This article is an excerpt from the Shortform book guide to "The 33 Strategies of War" by Robert Greene. Shortform has the world's best summaries and analyses of books you should be reading.
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What are some quotes from The 33 Strategies of War that are worth pondering? What ideas can you apply to your life to achieve success?
Best-selling author Robert Greene (The 48 Laws of Power, The Laws of Human Nature) asserts that life is a daily struggle—a war between you and the people, organizations, or other forces that work against you. To be successful in life you need to win the war, and to win the war you need a winning strategy. In The 33 Strategies of War, he presents strategic insights based on his synthesis of military history, historic writings on strategy, and modern-day business dealings. Greene argues that applying these principles of strategy can help you succeed in almost any arena of life.
Keep reading for The 33 Strategies of War quotes, along with context and explanation.
The 33 Strategies of War Quotes
To follow are five The 33 Strategies of War quotes that are worth considering and perhaps applying to your life.
“Everything in life can be taken away from you and generally will be at some point. Your wealth vanishes, the latest gadgetry suddenly becomes passé, your allies desert you. But, if your mind is armed with the art of war, there is no power that can take that away. In the middle of a crisis, your mind will find its way to the right solution. Having superior strategies at your fingertips will give your maneuvers irresistible force. As Sun-tzu says, ‘Being unconquerable lies with yourself.’”
Greene cautions that “strategy” is not a formula that you can blindly follow to achieve success. Every situation is unique and constantly changing, so you need to formulate your own strategy for your own situation and adapt it over time. Greene presents his 33 strategies as general principles that can help you develop your strategy.
“Grand strategy is the art of looking beyond the present battle and calculating ahead. Focus on your ultimate goal and plot to reach it.“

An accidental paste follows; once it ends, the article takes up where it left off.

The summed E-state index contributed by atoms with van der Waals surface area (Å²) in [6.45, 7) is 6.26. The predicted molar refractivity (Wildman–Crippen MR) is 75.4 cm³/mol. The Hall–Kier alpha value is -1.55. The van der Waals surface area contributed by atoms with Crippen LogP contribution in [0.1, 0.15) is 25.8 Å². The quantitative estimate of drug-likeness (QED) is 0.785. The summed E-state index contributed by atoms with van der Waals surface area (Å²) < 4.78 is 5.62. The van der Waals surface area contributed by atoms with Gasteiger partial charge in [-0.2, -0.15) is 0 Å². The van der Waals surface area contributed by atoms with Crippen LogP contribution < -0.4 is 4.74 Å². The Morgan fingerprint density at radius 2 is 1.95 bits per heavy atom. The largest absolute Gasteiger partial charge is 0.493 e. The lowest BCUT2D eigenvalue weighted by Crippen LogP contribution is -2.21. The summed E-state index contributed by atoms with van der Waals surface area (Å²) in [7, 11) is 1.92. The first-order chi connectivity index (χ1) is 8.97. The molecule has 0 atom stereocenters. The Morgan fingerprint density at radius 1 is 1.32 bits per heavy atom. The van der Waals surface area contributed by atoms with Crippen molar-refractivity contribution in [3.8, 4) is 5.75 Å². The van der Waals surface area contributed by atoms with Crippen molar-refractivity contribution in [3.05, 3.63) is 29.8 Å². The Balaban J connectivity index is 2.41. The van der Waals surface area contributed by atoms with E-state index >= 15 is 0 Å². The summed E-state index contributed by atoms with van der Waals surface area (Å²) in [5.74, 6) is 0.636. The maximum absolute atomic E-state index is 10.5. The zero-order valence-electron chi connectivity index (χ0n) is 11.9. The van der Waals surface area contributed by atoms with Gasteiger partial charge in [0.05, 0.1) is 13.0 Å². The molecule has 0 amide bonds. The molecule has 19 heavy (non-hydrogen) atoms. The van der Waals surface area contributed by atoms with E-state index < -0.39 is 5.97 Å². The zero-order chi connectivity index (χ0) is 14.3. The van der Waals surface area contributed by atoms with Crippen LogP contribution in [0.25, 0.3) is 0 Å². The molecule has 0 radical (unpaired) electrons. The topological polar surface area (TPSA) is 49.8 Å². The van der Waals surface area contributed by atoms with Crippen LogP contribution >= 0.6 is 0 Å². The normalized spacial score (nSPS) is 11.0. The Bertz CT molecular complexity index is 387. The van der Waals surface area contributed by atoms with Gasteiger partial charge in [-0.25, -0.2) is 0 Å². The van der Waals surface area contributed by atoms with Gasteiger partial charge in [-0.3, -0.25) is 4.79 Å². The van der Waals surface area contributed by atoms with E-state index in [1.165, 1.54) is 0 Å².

It’s hard to fight a war if you don’t know what you’re fighting for. As Greene explains, the starting point for any strategy should be to identify your desired end state: What exactly are you trying to gain by fighting? Your end goal should be ambitious enough that you find it inspiring, but also small enough that you can realistically achieve it.
“Understand: Your mind is weaker than your emotions. But you become aware of this weakness only in moments of adversity—precisely the time when you need strength. What best equips you to cope with the heat of battle is neither more knowledge nor more intellect. What makes your mind stronger, and more able to control your emotions, is internal discipline and toughness. No one can teach you this skill; you cannot learn it by reading about it. Like any discipline, it can come only through practice, experience, even a little suffering. The first step in building up presence of mind is to see the need for it—to want it badly enough to be willing to work for it.”
A common theme that Greene discusses in many strategies, but especially in planning, is the importance of managing strong emotions. He warns that, in most circumstances, humans are more emotional than rational. For example, when you face setbacks and heavy opposition, you’ll likely feel discouraged and be tempted to quit too early. In the face of vicious attacks, you may feel angry and vengeful toward your enemy, making it tempting to retaliate in ways that hurt them even if it also hurts your own cause. And the exhilaration of victory might make you feel invincible, tempting you to launch new attacks that may not be prudent.
“The key to staying unintimidated is to convince yourself that the person you’re facing is a mere mortal, no different from you—which is in fact the truth. See the person, not the myth. Imagine him or her as a child, as someone riddled with insecurities. Cutting the other person down to size will help your keep your mental balance.”
When you first start out on any conquest, chances are that your enemies will have more resources than you. However, this isn’t necessarily a problem. Greene points out that smaller armies are more mobile and easier to conceal. And if you don’t seem large enough to pose a significant threat, your opponents may simply ignore you.
“Your days are numbered. Will you pass them half awake and halfhearted or will you live with a sense of urgency?”
Psychologists observe that fighting against an enemy tends to be more motivating than working for a cause because an enemy poses an immediate threat, creating a sense of urgency. Additionally, people feel a common bond with others who are fighting the same enemy. This reinforces Greene’s point: The contrast between you and your enemy helps to unify and motivate your forces.
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Here's what you'll find in our full The 33 Strategies of War summary:
- How to win the war between you and those that seek to control you
- Insights based on military history, historic writings, and modern-day business dealings
- Why the little guy may actually have the biggest advantage